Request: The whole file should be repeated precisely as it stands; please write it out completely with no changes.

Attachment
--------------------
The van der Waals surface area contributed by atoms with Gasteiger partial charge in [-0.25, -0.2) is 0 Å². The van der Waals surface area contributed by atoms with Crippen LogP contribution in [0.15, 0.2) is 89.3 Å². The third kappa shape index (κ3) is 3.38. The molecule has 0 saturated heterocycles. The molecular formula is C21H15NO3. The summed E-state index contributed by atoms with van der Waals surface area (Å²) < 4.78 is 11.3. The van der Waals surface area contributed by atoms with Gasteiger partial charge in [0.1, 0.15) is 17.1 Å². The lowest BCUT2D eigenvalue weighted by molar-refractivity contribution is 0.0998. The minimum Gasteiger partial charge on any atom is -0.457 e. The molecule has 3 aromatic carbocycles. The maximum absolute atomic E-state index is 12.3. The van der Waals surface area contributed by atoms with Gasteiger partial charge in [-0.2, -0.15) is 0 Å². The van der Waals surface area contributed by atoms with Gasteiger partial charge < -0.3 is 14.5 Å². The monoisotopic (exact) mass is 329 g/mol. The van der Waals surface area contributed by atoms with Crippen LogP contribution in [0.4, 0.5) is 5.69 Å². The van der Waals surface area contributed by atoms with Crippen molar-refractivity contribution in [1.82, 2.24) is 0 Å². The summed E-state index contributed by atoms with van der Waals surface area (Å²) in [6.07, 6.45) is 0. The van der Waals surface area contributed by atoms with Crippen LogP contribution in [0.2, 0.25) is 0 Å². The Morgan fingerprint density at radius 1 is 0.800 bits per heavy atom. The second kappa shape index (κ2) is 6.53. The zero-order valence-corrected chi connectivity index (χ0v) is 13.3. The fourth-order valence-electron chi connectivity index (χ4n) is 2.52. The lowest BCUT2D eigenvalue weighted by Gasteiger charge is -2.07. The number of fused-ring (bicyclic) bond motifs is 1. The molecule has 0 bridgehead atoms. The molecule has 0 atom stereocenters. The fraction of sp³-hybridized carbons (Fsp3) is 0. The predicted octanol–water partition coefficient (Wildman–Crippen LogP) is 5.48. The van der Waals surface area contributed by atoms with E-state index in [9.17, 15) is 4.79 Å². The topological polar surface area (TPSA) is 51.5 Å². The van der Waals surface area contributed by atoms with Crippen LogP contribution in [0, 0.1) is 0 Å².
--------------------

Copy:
The van der Waals surface area contributed by atoms with Gasteiger partial charge in [-0.25, -0.2) is 0 Å². The van der Waals surface area contributed by atoms with Crippen LogP contribution in [0.15, 0.2) is 89.3 Å². The third kappa shape index (κ3) is 3.38. The molecule has 0 saturated heterocycles. The molecular formula is C21H15NO3. The summed E-state index contributed by atoms with van der Waals surface area (Å²) < 4.78 is 11.3. The van der Waals surface area contributed by atoms with Gasteiger partial charge in [0.1, 0.15) is 17.1 Å². The lowest BCUT2D eigenvalue weighted by molar-refractivity contribution is 0.0998. The minimum Gasteiger partial charge on any atom is -0.457 e. The molecule has 3 aromatic carbocycles. The maximum absolute atomic E-state index is 12.3. The van der Waals surface area contributed by atoms with Gasteiger partial charge in [-0.2, -0.15) is 0 Å². The van der Waals surface area contributed by atoms with Gasteiger partial charge < -0.3 is 14.5 Å². The monoisotopic (exact) mass is 329 g/mol. The van der Waals surface area contributed by atoms with Crippen LogP contribution in [0.4, 0.5) is 5.69 Å². The van der Waals surface area contributed by atoms with Crippen molar-refractivity contribution in [1.82, 2.24) is 0 Å². The summed E-state index contributed by atoms with van der Waals surface area (Å²) in [6.07, 6.45) is 0. The van der Waals surface area contributed by atoms with Crippen LogP contribution in [0.2, 0.25) is 0 Å². The Morgan fingerprint density at radius 1 is 0.800 bits per heavy atom. The second kappa shape index (κ2) is 6.53. The zero-order valence-corrected chi connectivity index (χ0v) is 13.3. The fourth-order valence-electron chi connectivity index (χ4n) is 2.52. The lowest BCUT2D eigenvalue weighted by Gasteiger charge is -2.07. The number of fused-ring (bicyclic) bond motifs is 1. The molecule has 0 bridgehead atoms. The molecule has 0 atom stereocenters. The fraction of sp³-hybridized carbons (Fsp3) is 0. The predicted octanol–water partition coefficient (Wildman–Crippen LogP) is 5.48. The van der Waals surface area contributed by atoms with E-state index in [9.17, 15) is 4.79 Å². The topological polar surface area (TPSA) is 51.5 Å². The van der Waals surface area contributed by atoms with Crippen LogP contribution in [0, 0.1) is 0 Å².